‘Significant changes’ ahead for Tauranga’s CBD

The revitalization of Tauranga’s city center is “absolutely critical” to New Zealand’s fifth largest city and the council has released a plan to ensure it is achieved.

Tauranga City Council adopted the City Center Action and Investment Plan 2022-2032 at a council meeting on Monday.

It aims to guide the rejuvenation and prioritization of investment in a city center that has seen empty shops and few visitors for a number of years.

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The plan included the key actions the council would take with its partners and the community over the next 10 years to achieve its long-standing vision: “Te Rapunga Ora ki Te Papa – a great place to live, work, learn and play “.

Commission chair Anne Tolley said downtown revitalization was “absolutely critical” for the nation’s fastest-growing city.

Artist's impression of Taumata Kahawai's waterfront transformation.

Tauranga City Council

Artist’s impression of Taumata Kahawai’s waterfront transformation.

“It’s important that we have a cohesive downtown for this great city,” Tolley said.

The plan envisages developing eight different precincts based on what currently existed between Otamataha and Els Elms, at the head of the Te Papa peninsula, up to Tercera Avinguda.

These include a cultural and historical precinct, sports and events, retail and commercial, waterfront and Taumata Kahawai and the $304 million Te Manawataki o Te Papa Civic Precinct.

Funding for the investments came from a combination of business, government and council.

The commercial sector was expected to invest $1.5 billion in apartments and commercial buildings, the government was also building a new $180 million courthouse and the council would fund $150 million of the civic precinct.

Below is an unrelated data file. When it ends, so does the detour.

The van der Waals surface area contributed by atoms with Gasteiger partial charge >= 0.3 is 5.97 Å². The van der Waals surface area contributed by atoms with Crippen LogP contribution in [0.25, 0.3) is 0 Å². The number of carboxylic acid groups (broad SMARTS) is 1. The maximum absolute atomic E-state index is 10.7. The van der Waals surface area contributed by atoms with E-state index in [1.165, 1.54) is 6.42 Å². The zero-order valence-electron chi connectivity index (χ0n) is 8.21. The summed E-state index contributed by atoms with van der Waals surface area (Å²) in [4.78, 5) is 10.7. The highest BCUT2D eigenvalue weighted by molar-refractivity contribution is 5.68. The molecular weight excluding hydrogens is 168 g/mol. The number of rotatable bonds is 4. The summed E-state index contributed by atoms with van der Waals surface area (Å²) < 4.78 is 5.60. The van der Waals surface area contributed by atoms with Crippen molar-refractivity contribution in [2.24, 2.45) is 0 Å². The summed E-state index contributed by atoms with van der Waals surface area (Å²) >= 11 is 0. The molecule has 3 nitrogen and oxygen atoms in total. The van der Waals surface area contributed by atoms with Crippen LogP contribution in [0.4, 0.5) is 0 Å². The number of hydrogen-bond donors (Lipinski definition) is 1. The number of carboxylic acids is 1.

In the next ten years, around 600 new homes are expected to be built, there would be 5,000 more university students and 25 per cent more people working in the city centre, according to the plan.

The President of the Commission Anne Tolley.

John Borren/Sun Media

The President of the Commission Anne Tolley.

Tolley said it would be interesting to see how the community reacted to the plan because there were some “pretty significant” changes proposed downtown.

“First, we focus on people and that’s a change from the last 50 years where city centers have been developed around cars.”

“We’re not a small town anymore, we’re a big city,” he said.

“We need to create great spaces and places for people to come and shop, sit and chat, participate in events and be entertained.

“So that’s a pretty significant change to the proposal for Tauranga city centre.”

Commissioner Stephen Selwood said when commissioners first came to the city it was “very focused” on “managing costs down” and didn’t have a vision of what it wanted to be.

Stephen Selwood, Tauranga City Council Commissioner.

John Borren/Sun Media

Stephen Selwood, Tauranga City Council Commissioner.

“The inevitable result of constant downward cost management is that you undermine trust, you undermine investment, you end up with a city full of [buildings] rent and lease,” he said.